b. ἐνδυσάμενοι is found in P46 א B D2 (cf. rsv) and appears to be an older reading. ἐκδυσάμενοι is contained in a later MS such as D*. Plummer, 148, views the latter reading as an “early alteration to avoid apparent tautology.” On the basis of external evidence, he probably is correct (Barrett, 149, n. 2; Schmithals, Gnosticism, 263 f.). But to include the former one makes the apostle’s statement appear trite (Metzger, A Textual Commentary on the Greek New Testament [New York: United Bible Societies, 1975] 579, 580—though Metzger himself disagrees with the decision of the committee); thus Bultmann (137, 138) argues that only the second reading is really clear. At this point, however, we opt for the first reading and depart from Aland’s 26th edition.

c. The Western text (D F G lat) supports κατεργαζόμενος.

d. P46 lat have τὰ ἴδια του̂ σώματος.


In the first section (5:1–5) Paul continues (γάρ, “for”) the exposition begun in 4:7. He extends his argument concerning the contrast between the temporary and the permanent, the seen and unseen (4:18; cf. 1 Cor 15:51–58). To keep the contrast before his readers, Paul describes in 5:1 the antithesis of the Christian’s present body, namely, the future “spiritual” body.

Present Spiritual
του̂ σκήνους οἰκοδομὴν (cf. Heb 11:9,10)
ἐπίγειος οἰκίαν ἀχειροποίητον
καταλυθῃ̂ αἰώνιον ἐν τοι̂ς οὐρανοι̂ς

These opposites reflect Paul’s earlier teaching to the Corinthians concerning the same idea.

σω̂μα ψυχικόν (1 Cor 15:44) σω̂μα πνευματικόν
σώματα ἐπίγεια (1 Cor 15:40) σώματα ἐπουράνια
σπείρεται ἐν φθορᾳ̂ (1 Cor 15:42) ἐγείρεται ἐν ἀφθαρσίᾳ

Paul sees this earthly body as subject to wear and tear. Yet, there is something that will replace it, namely, a body that is free from the frailties that hinder the earthly vessel.

In 5:2–4 Paul continues his discussion of the spiritual body, but why he does so is unclear. He speaks of putting on (ἐπενδύσασθαι) the heavenly body over the earthly tent (5:2). But into this discussion Paul brings the idea of being unclothed, naked (γυμνός, 5:3). We do not know for sure what was Paul’s reason for including 5:2–4 in the epistle. Is Paul speaking of the Christian taking on the spiritual body at death or at the Parousia? Or does the Christian “already” have this body? Furthermore, does the idea behind “being naked” suggest an intermediate state (the period between the death of a Christian and the putting on of the spiritual body at Parousia) or does this suggest the concept of judgment as depicted in the Old Testament? There is no consensus as to the purpose for Paul’s writing of 5:2–4, though, at least, we can highlight three suggested reasons.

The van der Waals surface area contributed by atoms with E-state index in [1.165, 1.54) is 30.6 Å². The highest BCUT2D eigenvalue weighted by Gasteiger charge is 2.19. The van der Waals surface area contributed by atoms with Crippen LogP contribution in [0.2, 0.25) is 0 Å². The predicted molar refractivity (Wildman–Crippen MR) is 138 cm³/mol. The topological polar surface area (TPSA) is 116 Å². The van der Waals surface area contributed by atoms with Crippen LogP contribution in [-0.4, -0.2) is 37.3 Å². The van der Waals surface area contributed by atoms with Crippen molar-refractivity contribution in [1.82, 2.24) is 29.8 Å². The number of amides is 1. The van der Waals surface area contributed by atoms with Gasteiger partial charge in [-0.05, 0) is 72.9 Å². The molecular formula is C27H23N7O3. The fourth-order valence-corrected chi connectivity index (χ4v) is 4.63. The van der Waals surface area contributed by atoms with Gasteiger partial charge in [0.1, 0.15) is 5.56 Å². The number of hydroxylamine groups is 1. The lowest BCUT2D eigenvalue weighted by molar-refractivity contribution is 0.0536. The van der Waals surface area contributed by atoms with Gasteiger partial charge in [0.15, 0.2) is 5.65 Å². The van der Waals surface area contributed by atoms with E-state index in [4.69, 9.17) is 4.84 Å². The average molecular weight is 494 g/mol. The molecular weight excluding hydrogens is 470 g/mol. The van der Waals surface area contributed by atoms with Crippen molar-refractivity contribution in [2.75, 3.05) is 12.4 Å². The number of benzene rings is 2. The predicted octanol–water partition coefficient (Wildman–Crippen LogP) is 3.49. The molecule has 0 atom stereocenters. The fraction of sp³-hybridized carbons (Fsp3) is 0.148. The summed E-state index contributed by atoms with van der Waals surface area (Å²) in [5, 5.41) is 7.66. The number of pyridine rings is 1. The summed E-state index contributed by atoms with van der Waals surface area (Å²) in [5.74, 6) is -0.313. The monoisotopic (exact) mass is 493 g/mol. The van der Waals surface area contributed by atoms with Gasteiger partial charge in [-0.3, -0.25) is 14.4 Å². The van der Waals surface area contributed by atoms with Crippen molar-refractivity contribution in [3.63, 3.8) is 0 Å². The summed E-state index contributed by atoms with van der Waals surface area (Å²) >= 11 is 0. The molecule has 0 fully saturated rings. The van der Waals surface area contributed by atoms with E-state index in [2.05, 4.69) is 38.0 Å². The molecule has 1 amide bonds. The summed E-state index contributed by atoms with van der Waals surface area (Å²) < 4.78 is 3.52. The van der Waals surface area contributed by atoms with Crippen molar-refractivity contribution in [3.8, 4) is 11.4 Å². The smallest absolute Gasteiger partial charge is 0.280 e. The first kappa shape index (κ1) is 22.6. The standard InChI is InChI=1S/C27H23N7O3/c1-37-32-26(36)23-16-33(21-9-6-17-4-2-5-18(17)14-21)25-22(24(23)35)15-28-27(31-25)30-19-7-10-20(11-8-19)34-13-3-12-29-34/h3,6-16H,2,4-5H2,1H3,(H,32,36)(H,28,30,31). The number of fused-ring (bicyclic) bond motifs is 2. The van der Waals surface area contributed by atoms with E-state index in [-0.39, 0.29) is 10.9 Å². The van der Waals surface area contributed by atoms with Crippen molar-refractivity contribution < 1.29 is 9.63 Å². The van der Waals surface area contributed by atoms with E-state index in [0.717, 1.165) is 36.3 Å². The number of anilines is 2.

(1) One possible reason is that Paul has shifted his eschatology, for if Paul in 2 Corinthians sees the Christian receiving a spiritual body at death, then this marks a change from his position in 1 Corinthians which viewed the resurrection body as available to the Christian only at the Parousia (1 Cor 15:51–58; cf. 1 Thess 4:13–18; Phil 3:20, 21). One who sees such a shift is Knox, St Paul, 121–45, who argues that Paul did indeed change his view of the time at which the Christian receives a spiritual body. (There is also debate on whether or not Paul is consciously counteracting gnostic ideas [see Baur, Windisch, Käsemann, Kümmel, Friedrich, Bornkamm, Rissi, Schmithais; cf. Barrett 28–30]. What can safely be said is that regardless of the identity of Paul’s opponents there is some gnostic element in the background of his thinking.) Since Paul’s Jewish eschatology was probably not satisfactory for Greek minds (Knox, St. Paul, 26, 69–71; cf. 136 n. 8, where Knox cites hellenistic literature as a means of supporting his point [cf. σκη̂νος in Wisd Sol 9:15]; for the opposite view see Manson “ΙΛΑΧΤΗΡΙΟΝ,” 1–10), Knox (128) understands that 2 Corinthians is “largely devoted to a complete revision of Pauline eschatology.” In 2 Corinthians Paul, under the influence of hellenistic thinking, teaches the equivalent of the gnostic promise that at death the soul takes on a “robe” of divine fire (Corp. Herm. 10.18; Windisch; Bultmann, Theology, 1:201, 2).

Davies, Paul and Rabbinic Judaism, 310–18, who also believes that Paul now teaches that a spiritual body is to be received at death, attacks Knox’s view on the ground that the ideas of Paul, though similar in terminology, are not necessarily strictly hellenistic (cf. Grundmann, TDNT 2:63–64, and Schweitzer, Mysticism, 134). The desire to be free from this body, as well as the idea of a possession of the spirit (Davies, 144), can be seen also as Jewish (cf. Sevenster, “Some Remarks,” 208–10). Furthermore, Knox’s argument is weak in the fact that he does not convince us with regard to Paul’s sudden change to incorporate the Greek understanding of death in his thinking (Sevenster, “Einige Bermerkungen,” 295). Knox’s theory, St. Paul (1–26), that Paul’s visit to Athens was the basis for the apostle’s change undercuts his position (Davies, 314) because the impression given in Acts 17 is that Paul left Athens a disappointed person on more pragmatic grounds.

While Davies has argued against the hellenistic influence as the reason behind Paul’s change in eschatology, nevertheless he does see a change. He sees that change occurring because Paul came to view the Age to Come in a different manner. In 1 Corinthians 15, where Paul was quite certain of being alive at the Parousia, the apostle concentrates on the general resurrection. But in 2 Corinthians 5, Paul shows an “unconscious ambiguity of thought,” for he now is concerned with his own death and the intermediate state. Since his conversion, Paul has come to realize that the Age to Come has been actualized in the next world and at death the Christian will receive his spiritual body (Davies, 317–18; Whiteley, Theology, 206–7; Bruce, “Paul,” 470, 71).